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Ear Discharge in Dogs – What Do the Color and Texture Mean?

Ear Discharge in Dogs – What Do the Color and Texture Mean?

One of the easiest ways to tell if your dog is suffering from an ear infection is to check for discharge around the ears. There are different types of colors and smells. Knowing the difference and what they mean can help your best friend get better faster. Here is a simple guide to the types of discharge you might come across.

Black and Granular Discharge

How to spot it: Look out for coffee grind-like discharge around your dog’s ears.

What it means: Black granular discharge is usually a sign of ear mites, which can also cause ear infections in dogs.

Veterinarian cleans ears to a dog. isolated on white background

Treatment: You need to get rid of the ear mites as soon as possible. For this, you will need an ear flush, cotton balls or swabs, rubber gloves, and an ear mite medication. Clean out your dog’s ears twice daily until the discharge and ear mites are gone. This might be a messy affair so do it in an open area and with clothes that are easy to wash. If you suspect your dog already has an ear infection, use reliable products like our very own EcoEars Dog Ear Infection Formula to provide proper care.

Smelly Yellow to Green Discharge

How to spot it: This type of discharge will range from yellow to green, but you will really know because of the unpleasant smell that’s hard not to notice.

What it means: It might signal that your dog has a bacterial ear infection.

Treatment: A bacterial ear infection can be treated at home with natural products like EcoEars Dog Ear Infection Formula. Because of the rapid growth of bacteria, you should attend to this as soon as you realize there is an issue. The treatment will typically take around 12 days, but you should see improvement in just three days. If you don’t see any changes within 72-hours, your dog might be in need of antibiotics. If this happens, it’s best to pay a visit to the vet. Otherwise, the bacteria could spread.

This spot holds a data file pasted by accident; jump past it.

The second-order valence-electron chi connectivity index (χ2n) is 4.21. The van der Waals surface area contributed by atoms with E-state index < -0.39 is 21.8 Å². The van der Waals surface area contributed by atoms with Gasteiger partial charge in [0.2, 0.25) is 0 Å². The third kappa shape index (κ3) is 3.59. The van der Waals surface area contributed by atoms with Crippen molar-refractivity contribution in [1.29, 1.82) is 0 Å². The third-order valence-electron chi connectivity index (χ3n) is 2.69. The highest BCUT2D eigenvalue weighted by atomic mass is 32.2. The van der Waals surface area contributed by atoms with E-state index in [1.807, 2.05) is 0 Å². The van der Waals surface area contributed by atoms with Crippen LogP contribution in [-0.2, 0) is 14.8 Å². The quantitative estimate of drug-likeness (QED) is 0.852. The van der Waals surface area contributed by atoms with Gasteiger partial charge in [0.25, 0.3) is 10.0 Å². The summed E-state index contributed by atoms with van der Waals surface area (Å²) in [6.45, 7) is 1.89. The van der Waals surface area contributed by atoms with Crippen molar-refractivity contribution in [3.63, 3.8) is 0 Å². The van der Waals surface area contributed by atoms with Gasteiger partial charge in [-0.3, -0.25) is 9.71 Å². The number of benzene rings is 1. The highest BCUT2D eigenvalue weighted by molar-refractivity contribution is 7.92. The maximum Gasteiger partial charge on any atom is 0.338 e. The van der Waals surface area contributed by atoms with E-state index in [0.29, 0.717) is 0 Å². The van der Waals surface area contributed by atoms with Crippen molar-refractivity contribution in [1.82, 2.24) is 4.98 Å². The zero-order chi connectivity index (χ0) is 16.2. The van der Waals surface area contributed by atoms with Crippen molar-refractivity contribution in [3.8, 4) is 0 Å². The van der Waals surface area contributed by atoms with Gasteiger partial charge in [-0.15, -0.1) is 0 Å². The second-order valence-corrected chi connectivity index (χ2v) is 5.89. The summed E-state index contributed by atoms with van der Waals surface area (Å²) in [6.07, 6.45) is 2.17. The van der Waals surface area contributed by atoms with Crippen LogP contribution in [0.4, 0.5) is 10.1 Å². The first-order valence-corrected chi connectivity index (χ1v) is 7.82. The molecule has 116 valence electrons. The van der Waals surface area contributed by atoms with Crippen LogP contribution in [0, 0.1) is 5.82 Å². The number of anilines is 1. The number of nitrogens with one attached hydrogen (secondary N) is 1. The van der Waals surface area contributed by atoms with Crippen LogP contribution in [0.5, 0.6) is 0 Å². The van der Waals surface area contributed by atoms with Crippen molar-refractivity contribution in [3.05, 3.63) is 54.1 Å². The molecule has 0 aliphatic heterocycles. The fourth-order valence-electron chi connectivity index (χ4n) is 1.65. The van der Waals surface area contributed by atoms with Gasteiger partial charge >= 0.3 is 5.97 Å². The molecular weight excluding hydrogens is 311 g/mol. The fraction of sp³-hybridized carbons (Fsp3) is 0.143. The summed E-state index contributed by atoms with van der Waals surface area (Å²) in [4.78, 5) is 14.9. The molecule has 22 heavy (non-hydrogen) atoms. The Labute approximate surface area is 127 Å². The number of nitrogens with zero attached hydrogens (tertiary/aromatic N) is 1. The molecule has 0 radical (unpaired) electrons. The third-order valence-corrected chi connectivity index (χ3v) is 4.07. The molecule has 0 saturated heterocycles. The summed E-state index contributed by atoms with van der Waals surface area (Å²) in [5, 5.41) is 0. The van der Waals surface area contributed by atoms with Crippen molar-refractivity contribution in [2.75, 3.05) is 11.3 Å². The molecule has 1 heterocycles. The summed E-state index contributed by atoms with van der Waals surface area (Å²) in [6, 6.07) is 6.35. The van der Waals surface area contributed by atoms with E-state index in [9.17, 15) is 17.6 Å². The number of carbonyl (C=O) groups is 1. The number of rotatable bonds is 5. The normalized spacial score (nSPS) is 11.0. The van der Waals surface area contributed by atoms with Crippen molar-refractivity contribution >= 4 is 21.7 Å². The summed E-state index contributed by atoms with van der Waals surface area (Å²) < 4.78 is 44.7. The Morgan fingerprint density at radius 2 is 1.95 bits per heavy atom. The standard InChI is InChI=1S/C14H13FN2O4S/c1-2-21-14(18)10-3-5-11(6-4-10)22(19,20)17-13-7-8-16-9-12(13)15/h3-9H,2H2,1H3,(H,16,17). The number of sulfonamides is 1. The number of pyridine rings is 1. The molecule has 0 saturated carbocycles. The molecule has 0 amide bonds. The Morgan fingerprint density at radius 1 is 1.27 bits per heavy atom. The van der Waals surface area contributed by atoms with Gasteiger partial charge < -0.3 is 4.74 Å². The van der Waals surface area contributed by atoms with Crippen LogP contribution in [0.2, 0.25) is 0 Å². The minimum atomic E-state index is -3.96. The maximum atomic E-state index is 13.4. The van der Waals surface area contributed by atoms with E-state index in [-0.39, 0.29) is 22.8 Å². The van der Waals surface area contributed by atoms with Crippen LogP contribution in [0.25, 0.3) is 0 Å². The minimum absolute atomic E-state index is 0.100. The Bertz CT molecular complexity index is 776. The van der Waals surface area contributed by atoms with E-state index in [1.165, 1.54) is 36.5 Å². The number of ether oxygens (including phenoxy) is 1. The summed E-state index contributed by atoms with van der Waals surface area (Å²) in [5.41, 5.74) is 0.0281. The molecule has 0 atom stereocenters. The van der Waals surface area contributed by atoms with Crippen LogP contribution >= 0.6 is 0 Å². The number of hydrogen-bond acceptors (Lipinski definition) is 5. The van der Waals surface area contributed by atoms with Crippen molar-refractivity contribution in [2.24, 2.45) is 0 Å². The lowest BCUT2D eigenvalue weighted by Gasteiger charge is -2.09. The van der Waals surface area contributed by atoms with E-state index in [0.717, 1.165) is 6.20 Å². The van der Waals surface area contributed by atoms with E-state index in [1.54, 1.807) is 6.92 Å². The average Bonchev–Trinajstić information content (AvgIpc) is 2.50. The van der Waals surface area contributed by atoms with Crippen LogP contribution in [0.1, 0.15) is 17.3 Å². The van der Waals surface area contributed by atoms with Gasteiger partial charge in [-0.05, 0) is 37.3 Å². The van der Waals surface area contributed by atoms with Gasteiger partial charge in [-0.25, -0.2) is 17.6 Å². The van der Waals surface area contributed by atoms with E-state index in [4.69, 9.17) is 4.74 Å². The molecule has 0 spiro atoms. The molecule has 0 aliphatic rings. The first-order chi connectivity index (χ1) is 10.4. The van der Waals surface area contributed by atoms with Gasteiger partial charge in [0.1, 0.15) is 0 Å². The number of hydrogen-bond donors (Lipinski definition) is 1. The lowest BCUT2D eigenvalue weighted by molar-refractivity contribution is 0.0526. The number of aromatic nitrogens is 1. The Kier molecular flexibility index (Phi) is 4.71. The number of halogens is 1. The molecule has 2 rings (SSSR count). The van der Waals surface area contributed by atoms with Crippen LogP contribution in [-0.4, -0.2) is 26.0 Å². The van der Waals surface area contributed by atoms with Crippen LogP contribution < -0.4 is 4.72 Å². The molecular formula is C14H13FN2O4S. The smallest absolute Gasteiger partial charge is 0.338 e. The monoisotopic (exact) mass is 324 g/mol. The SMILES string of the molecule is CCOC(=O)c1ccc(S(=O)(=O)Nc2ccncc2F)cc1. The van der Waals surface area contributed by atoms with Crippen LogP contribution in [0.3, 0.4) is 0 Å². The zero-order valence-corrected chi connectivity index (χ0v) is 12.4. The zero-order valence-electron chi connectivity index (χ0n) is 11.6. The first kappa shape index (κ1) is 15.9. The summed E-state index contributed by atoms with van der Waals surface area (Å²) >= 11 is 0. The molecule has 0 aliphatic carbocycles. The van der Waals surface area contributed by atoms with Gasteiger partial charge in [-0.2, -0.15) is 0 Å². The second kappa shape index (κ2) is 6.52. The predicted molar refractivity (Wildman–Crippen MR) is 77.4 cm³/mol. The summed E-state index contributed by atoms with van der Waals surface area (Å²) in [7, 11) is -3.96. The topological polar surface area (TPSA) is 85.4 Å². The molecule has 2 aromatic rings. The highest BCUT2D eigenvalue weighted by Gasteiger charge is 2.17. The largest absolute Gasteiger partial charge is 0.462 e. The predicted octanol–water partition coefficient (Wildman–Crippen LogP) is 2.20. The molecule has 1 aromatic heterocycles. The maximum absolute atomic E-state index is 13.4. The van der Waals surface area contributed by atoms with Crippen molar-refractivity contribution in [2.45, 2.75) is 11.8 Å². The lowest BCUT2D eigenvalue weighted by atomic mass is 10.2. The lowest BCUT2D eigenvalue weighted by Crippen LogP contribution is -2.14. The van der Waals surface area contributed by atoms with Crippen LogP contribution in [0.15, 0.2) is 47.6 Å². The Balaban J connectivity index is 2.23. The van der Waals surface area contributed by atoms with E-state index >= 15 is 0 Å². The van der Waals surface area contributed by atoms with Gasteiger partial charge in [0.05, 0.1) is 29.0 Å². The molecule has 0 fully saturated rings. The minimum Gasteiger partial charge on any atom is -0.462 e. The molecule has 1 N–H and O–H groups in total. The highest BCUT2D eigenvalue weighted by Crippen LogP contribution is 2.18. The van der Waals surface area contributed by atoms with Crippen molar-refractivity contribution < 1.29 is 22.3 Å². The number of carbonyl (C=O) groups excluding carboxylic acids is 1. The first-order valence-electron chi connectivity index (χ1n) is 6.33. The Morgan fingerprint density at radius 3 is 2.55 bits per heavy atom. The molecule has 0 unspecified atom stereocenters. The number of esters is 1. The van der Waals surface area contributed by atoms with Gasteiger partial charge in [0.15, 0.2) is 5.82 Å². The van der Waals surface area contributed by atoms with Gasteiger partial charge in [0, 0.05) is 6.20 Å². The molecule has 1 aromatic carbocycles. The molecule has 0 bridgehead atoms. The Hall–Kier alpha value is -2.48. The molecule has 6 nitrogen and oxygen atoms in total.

Dark Brown Discharge and Pungent Odor

How to spot it: In this case, you will see a dark brown discharge, but most of all notice a pungent, fermenting-like odor.

What it means: This is frequently a sign of a fungal infection caused by yeast. This can happen after exposure to excessive moisture, for example, swimming or bathing. To prevent fungal infections, thoroughly dry your dog’s ears after water activities, especially if your dog has long droopy ears that can capture moisture and lead to infections.

Treatment: You should take almost the same steps as you would for an ear mite  infection. Clean out your dog’s ears twice daily until you don’t see any discharge, and there is no smell. EcoEars for Dogs (or EcoEars for Cats)is a great option that works in 94% of all infection cases. It's also very easy to use. Simply
follow the instructions in 
this video. 

A Mixture of Different Colors

In isolated cases, your pet might appear to be excreting a mixture of some or all of the above symptoms. This can be accompanied by shaking, scratching, and rubbing. If you notice this, it is usually a sign of more severe underlying problems, and you have to call your vet. Many medications work pretty well with the multiple symptoms problem, but it is essential to rule out any life-threatening conditions first.

Get a Closer Look at the Discharge

3-3 If you are having a hard time figuring out what you are looking at, there is an easy way to check for discharge in your dog’s ears. Use a Q-tip to scoop just a bit and spread it on a napkin or a white piece of paper. Remember that your dog might be in distress or even in pain if there is an ear infection, so you don’t need to push too far.Be gentle when you check for discharge, you don't want to hurt your pet in the process.

Tell the Difference Between Discharge and Earwax

Sometimes, it can be hard to tell the normal ear wax and discharge apart. Typically, ear wax is yellow or tan in color, but after mixing with dirt, it can look darker. The quantity of wax can also help you to identify whether you’re dealing with wax or discharge: anything below 1/8 of a teaspoon for small dogs, ¼ teaspoon for medium-sized dogs and ½ a teaspoon for the larger dogs is considered normal. If you see a lot of wax build up in your dog’s ears or notice dirt, it’s probably a good idea to clean your pet’s ears. Here is a step-by-step guide to help you with this task.

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